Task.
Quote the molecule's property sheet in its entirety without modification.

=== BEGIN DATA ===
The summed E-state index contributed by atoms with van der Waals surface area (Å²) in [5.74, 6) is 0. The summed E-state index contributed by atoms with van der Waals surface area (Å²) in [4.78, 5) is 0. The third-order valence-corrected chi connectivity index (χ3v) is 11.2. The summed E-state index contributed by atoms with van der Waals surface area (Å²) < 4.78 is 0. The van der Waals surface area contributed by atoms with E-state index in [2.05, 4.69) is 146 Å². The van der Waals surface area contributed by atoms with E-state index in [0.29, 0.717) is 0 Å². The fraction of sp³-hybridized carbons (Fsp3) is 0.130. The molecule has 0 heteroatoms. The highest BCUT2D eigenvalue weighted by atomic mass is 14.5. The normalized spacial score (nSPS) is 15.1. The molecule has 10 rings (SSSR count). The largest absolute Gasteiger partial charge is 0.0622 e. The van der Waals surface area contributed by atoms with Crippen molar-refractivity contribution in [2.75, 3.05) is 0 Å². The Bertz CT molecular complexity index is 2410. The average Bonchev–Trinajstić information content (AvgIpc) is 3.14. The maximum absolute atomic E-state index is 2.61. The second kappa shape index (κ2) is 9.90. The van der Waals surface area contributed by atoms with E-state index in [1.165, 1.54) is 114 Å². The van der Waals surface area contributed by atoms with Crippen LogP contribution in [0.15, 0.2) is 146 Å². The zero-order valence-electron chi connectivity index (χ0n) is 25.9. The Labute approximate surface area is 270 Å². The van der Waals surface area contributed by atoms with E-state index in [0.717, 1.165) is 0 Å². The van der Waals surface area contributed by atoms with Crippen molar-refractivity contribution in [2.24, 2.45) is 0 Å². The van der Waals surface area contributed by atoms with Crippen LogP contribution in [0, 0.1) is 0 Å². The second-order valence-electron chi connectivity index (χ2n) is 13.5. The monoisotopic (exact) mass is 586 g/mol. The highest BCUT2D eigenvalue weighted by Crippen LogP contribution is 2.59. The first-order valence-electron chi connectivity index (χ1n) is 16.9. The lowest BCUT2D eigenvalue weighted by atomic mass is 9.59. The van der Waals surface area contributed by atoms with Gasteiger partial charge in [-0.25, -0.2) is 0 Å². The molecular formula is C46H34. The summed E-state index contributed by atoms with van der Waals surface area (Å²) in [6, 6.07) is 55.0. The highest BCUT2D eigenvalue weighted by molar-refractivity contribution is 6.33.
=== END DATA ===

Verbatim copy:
The summed E-state index contributed by atoms with van der Waals surface area (Å²) in [5.74, 6) is 0. The summed E-state index contributed by atoms with van der Waals surface area (Å²) in [4.78, 5) is 0. The third-order valence-corrected chi connectivity index (χ3v) is 11.2. The summed E-state index contributed by atoms with van der Waals surface area (Å²) < 4.78 is 0. The van der Waals surface area contributed by atoms with E-state index in [2.05, 4.69) is 146 Å². The van der Waals surface area contributed by atoms with E-state index in [0.29, 0.717) is 0 Å². The fraction of sp³-hybridized carbons (Fsp3) is 0.130. The molecule has 0 heteroatoms. The highest BCUT2D eigenvalue weighted by atomic mass is 14.5. The normalized spacial score (nSPS) is 15.1. The molecule has 10 rings (SSSR count). The largest absolute Gasteiger partial charge is 0.0622 e. The van der Waals surface area contributed by atoms with Crippen molar-refractivity contribution in [2.75, 3.05) is 0 Å². The Bertz CT molecular complexity index is 2410. The average Bonchev–Trinajstić information content (AvgIpc) is 3.14. The maximum absolute atomic E-state index is 2.61. The second kappa shape index (κ2) is 9.90. The van der Waals surface area contributed by atoms with E-state index in [1.165, 1.54) is 114 Å². The van der Waals surface area contributed by atoms with Crippen LogP contribution in [0.15, 0.2) is 146 Å². The zero-order valence-electron chi connectivity index (χ0n) is 25.9. The Labute approximate surface area is 270 Å². The van der Waals surface area contributed by atoms with E-state index in [0.717, 1.165) is 0 Å². The van der Waals surface area contributed by atoms with Crippen molar-refractivity contribution in [2.24, 2.45) is 0 Å². The van der Waals surface area contributed by atoms with Crippen LogP contribution in [0, 0.1) is 0 Å². The second-order valence-electron chi connectivity index (χ2n) is 13.5. The monoisotopic (exact) mass is 586 g/mol. The highest BCUT2D eigenvalue weighted by Crippen LogP contribution is 2.59. The first-order valence-electron chi connectivity index (χ1n) is 16.9. The lowest BCUT2D eigenvalue weighted by atomic mass is 9.59. The van der Waals surface area contributed by atoms with Gasteiger partial charge in [-0.25, -0.2) is 0 Å². The molecular formula is C46H34. The summed E-state index contributed by atoms with van der Waals surface area (Å²) in [6, 6.07) is 55.0. The highest BCUT2D eigenvalue weighted by molar-refractivity contribution is 6.33.